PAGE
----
The KLAs included in the accompanying scope and sequences, HSIE – both history and geography, PDHPE and science and technology, require a minimum teaching time of 1.5 hours per week, so class teachers will be required to spend additional time teaching the KLA. The language and content learning tasks in the scope and sequences are intended to be taught by the language teacher during language lessons. To maximise student outcomes in both areas, language teachers will need to collaborate with class teachers. Collaboration has been identified in the 2020 update of What Works Best as being one of 8 teaching practices to enhance outcomes for students.

KLA strands and key inquiry questions

The syllabus content for the KLAs take the form of inquiry questions. Please note that the approach to inquiry changes from subject to subject, for example, historical inquiry follows different processes from scientific inquiry. You can find information about specific approaches in the relevant syllabuses or on our key learning area pages.

The recommended language learning tasks are derived from questions within the relevant syllabus. There are different labels for the questions, depending on the syllabus. In geography, history and PDHPE they are referred to as key inquiry questions, in science and technology, there are inquiry and focus questions. The scope and sequences refer to key inquiry questions.

Language teachers should be aware of KLA-specific considerations when developing their learning sequences. For example, when teaching history, it is important to consider ethical implications with role-play activities as it is inappropriate to re-enact or re-create certain people and events. Teachers are encouraged to use discretion before creating a lesson sequence with role play.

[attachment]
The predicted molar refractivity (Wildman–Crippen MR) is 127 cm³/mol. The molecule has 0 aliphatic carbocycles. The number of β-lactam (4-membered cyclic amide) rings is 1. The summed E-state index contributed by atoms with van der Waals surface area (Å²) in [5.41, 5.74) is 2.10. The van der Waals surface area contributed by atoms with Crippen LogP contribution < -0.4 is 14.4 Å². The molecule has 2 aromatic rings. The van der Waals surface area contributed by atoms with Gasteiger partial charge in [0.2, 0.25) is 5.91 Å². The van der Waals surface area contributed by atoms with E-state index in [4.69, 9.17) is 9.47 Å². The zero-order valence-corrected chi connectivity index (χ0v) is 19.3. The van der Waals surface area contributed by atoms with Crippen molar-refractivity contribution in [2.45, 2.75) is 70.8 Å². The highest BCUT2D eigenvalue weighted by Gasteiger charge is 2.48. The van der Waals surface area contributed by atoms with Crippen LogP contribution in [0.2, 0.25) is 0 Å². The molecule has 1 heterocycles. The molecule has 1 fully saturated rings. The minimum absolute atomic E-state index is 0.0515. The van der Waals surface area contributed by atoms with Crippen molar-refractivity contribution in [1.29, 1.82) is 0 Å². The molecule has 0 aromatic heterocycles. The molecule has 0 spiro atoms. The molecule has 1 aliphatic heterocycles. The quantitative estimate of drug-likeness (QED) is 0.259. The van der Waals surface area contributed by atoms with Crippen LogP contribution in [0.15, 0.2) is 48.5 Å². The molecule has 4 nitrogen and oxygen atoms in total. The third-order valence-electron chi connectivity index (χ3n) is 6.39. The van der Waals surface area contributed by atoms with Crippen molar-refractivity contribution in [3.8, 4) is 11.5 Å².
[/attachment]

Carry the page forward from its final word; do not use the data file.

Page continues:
Content that may be considered sensitive or controversial within a local community should not be delivered in a language that students are learning. Examples of sensitive and, or controversial content may include child protection education, sexuality education and drug education in PDHPE.

In many cases, the language learning tasks do not address all key inquiry questions in each strand or all of the content attached to each key inquiry question. The documents contain links to relevant KLA resources. These resources provide further suggestions on how the KLA content could be taught.


Over the course of a stage, students should have a number of opportunities to address each outcome for each KLA syllabus. The units in these documents represent one opportunity for students to meet KLA outcomes. Students should be given other opportunities to meet these outcomes outside of the CLIL setting.

NSW primary schools that teach languages are required to address all outcomes over the course of a stage. The scope and sequences highlight outcomes that are to be assessed during the completion of tasks and those that will be addressed over the course of a unit.

Non-scripted languages

Teachers of languages that share the Latin or Roman alphabet with English, but do not have a syllabus, do not need to assess or address the following outcome: LXXe-6U.

Teachers of the following languages can adapt this document to suit their NSW K-10 Syllabus – French, German, Indonesian, Italian, Spanish, Turkish and Vietnamese. Adjustments should be made to ensure the correct outcome codes are recorded on programming materials


  • Teaching and learning